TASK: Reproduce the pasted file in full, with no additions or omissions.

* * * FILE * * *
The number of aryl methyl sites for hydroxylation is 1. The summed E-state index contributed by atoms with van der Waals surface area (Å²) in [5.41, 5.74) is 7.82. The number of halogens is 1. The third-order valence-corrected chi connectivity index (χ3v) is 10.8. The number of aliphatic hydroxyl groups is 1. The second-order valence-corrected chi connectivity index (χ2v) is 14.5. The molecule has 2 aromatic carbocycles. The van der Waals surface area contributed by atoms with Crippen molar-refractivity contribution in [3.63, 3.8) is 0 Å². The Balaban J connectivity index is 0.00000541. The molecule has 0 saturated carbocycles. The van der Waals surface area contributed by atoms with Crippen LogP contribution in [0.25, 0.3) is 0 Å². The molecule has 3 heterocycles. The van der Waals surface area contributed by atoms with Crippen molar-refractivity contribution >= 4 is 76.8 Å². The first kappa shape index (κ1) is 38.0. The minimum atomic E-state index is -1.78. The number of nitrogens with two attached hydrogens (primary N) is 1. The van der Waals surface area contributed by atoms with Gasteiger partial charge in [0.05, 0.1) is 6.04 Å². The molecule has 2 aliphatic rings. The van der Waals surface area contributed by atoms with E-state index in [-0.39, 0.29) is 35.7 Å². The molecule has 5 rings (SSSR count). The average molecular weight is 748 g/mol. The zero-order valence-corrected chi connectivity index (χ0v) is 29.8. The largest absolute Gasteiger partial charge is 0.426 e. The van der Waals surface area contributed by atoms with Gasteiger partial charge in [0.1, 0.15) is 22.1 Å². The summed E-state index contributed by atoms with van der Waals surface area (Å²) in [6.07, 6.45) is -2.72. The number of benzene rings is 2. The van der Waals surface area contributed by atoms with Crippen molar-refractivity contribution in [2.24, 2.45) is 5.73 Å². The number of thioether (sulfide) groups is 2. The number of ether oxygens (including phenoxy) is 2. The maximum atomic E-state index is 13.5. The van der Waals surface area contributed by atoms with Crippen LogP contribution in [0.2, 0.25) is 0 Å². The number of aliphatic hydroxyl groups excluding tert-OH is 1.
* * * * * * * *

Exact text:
The number of aryl methyl sites for hydroxylation is 1. The summed E-state index contributed by atoms with van der Waals surface area (Å²) in [5.41, 5.74) is 7.82. The number of halogens is 1. The third-order valence-corrected chi connectivity index (χ3v) is 10.8. The number of aliphatic hydroxyl groups is 1. The second-order valence-corrected chi connectivity index (χ2v) is 14.5. The molecule has 2 aromatic carbocycles. The van der Waals surface area contributed by atoms with Crippen molar-refractivity contribution in [3.63, 3.8) is 0 Å². The Balaban J connectivity index is 0.00000541. The molecule has 0 saturated carbocycles. The van der Waals surface area contributed by atoms with Crippen LogP contribution in [0.25, 0.3) is 0 Å². The molecule has 3 heterocycles. The van der Waals surface area contributed by atoms with Crippen molar-refractivity contribution >= 4 is 76.8 Å². The first kappa shape index (κ1) is 38.0. The minimum atomic E-state index is -1.78. The number of nitrogens with two attached hydrogens (primary N) is 1. The van der Waals surface area contributed by atoms with Gasteiger partial charge in [0.05, 0.1) is 6.04 Å². The molecule has 2 aliphatic rings. The van der Waals surface area contributed by atoms with E-state index in [-0.39, 0.29) is 35.7 Å². The molecule has 5 rings (SSSR count). The average molecular weight is 748 g/mol. The zero-order valence-corrected chi connectivity index (χ0v) is 29.8. The largest absolute Gasteiger partial charge is 0.426 e. The van der Waals surface area contributed by atoms with Gasteiger partial charge in [0.1, 0.15) is 22.1 Å². The summed E-state index contributed by atoms with van der Waals surface area (Å²) in [6.07, 6.45) is -2.72. The number of benzene rings is 2. The van der Waals surface area contributed by atoms with Crippen molar-refractivity contribution in [2.24, 2.45) is 5.73 Å². The number of thioether (sulfide) groups is 2. The number of ether oxygens (including phenoxy) is 2. The maximum atomic E-state index is 13.5. The van der Waals surface area contributed by atoms with Crippen LogP contribution in [0.2, 0.25) is 0 Å². The number of aliphatic hydroxyl groups excluding tert-OH is 1.